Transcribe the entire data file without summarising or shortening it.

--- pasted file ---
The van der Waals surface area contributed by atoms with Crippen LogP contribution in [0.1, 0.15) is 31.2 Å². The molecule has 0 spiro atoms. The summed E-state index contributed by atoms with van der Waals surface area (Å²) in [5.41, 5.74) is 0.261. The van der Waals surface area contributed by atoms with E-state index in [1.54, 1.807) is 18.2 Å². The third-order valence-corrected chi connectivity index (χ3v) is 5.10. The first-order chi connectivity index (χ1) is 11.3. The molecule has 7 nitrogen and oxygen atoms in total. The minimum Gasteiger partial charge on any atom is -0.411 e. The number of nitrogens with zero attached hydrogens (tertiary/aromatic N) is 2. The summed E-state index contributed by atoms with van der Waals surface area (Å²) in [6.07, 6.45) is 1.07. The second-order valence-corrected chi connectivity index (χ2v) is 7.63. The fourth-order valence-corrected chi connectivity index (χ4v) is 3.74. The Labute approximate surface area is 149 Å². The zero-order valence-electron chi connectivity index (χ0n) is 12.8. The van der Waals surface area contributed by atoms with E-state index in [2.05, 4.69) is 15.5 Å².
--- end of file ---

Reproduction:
The van der Waals surface area contributed by atoms with Crippen LogP contribution in [0.1, 0.15) is 31.2 Å². The molecule has 0 spiro atoms. The summed E-state index contributed by atoms with van der Waals surface area (Å²) in [5.41, 5.74) is 0.261. The van der Waals surface area contributed by atoms with E-state index in [1.54, 1.807) is 18.2 Å². The third-order valence-corrected chi connectivity index (χ3v) is 5.10. The first-order chi connectivity index (χ1) is 11.3. The molecule has 7 nitrogen and oxygen atoms in total. The minimum Gasteiger partial charge on any atom is -0.411 e. The number of nitrogens with zero attached hydrogens (tertiary/aromatic N) is 2. The summed E-state index contributed by atoms with van der Waals surface area (Å²) in [6.07, 6.45) is 1.07. The second-order valence-corrected chi connectivity index (χ2v) is 7.63. The fourth-order valence-corrected chi connectivity index (χ4v) is 3.74. The Labute approximate surface area is 149 Å². The zero-order valence-electron chi connectivity index (χ0n) is 12.8. The van der Waals surface area contributed by atoms with E-state index in [2.05, 4.69) is 15.5 Å².